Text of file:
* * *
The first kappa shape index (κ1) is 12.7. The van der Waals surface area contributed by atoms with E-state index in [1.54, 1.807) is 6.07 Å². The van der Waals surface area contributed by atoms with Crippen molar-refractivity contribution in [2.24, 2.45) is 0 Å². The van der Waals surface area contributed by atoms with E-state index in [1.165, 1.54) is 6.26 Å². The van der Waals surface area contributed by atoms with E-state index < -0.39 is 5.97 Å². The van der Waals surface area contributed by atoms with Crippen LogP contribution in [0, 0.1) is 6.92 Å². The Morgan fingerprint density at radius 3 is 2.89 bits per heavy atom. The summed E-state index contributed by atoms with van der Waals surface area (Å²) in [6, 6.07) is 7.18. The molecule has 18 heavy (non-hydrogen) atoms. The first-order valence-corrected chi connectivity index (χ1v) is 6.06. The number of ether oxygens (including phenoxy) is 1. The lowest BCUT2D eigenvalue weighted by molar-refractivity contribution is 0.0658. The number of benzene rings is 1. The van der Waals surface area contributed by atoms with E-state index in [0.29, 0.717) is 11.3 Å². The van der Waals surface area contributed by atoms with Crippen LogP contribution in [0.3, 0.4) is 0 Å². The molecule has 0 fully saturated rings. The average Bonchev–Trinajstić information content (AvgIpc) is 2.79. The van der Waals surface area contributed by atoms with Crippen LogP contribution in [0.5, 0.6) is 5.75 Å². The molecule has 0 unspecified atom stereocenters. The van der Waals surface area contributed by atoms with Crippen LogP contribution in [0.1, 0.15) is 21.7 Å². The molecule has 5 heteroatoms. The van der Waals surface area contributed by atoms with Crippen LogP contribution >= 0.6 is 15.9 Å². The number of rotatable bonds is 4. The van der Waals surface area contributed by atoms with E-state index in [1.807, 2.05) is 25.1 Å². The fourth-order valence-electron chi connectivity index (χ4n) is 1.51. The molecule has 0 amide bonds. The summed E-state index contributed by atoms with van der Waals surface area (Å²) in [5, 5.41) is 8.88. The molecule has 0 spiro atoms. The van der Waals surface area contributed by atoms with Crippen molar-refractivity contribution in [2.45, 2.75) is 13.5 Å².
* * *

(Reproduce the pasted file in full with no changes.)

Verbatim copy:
The first kappa shape index (κ1) is 12.7. The van der Waals surface area contributed by atoms with E-state index in [1.54, 1.807) is 6.07 Å². The van der Waals surface area contributed by atoms with Crippen molar-refractivity contribution in [2.24, 2.45) is 0 Å². The van der Waals surface area contributed by atoms with E-state index in [1.165, 1.54) is 6.26 Å². The van der Waals surface area contributed by atoms with E-state index < -0.39 is 5.97 Å². The van der Waals surface area contributed by atoms with Crippen LogP contribution in [0, 0.1) is 6.92 Å². The Morgan fingerprint density at radius 3 is 2.89 bits per heavy atom. The summed E-state index contributed by atoms with van der Waals surface area (Å²) in [6, 6.07) is 7.18. The molecule has 18 heavy (non-hydrogen) atoms. The first-order valence-corrected chi connectivity index (χ1v) is 6.06. The number of ether oxygens (including phenoxy) is 1. The lowest BCUT2D eigenvalue weighted by molar-refractivity contribution is 0.0658. The number of benzene rings is 1. The van der Waals surface area contributed by atoms with E-state index in [0.29, 0.717) is 11.3 Å². The van der Waals surface area contributed by atoms with Crippen LogP contribution in [0.3, 0.4) is 0 Å². The molecule has 0 fully saturated rings. The average Bonchev–Trinajstić information content (AvgIpc) is 2.79. The van der Waals surface area contributed by atoms with Crippen LogP contribution in [0.5, 0.6) is 5.75 Å². The molecule has 0 unspecified atom stereocenters. The van der Waals surface area contributed by atoms with Crippen LogP contribution in [0.1, 0.15) is 21.7 Å². The molecule has 5 heteroatoms. The van der Waals surface area contributed by atoms with Crippen LogP contribution >= 0.6 is 15.9 Å². The number of rotatable bonds is 4. The van der Waals surface area contributed by atoms with E-state index in [1.807, 2.05) is 25.1 Å². The fourth-order valence-electron chi connectivity index (χ4n) is 1.51. The molecule has 0 amide bonds. The summed E-state index contributed by atoms with van der Waals surface area (Å²) in [5, 5.41) is 8.88. The molecule has 0 spiro atoms. The van der Waals surface area contributed by atoms with Crippen molar-refractivity contribution in [2.45, 2.75) is 13.5 Å².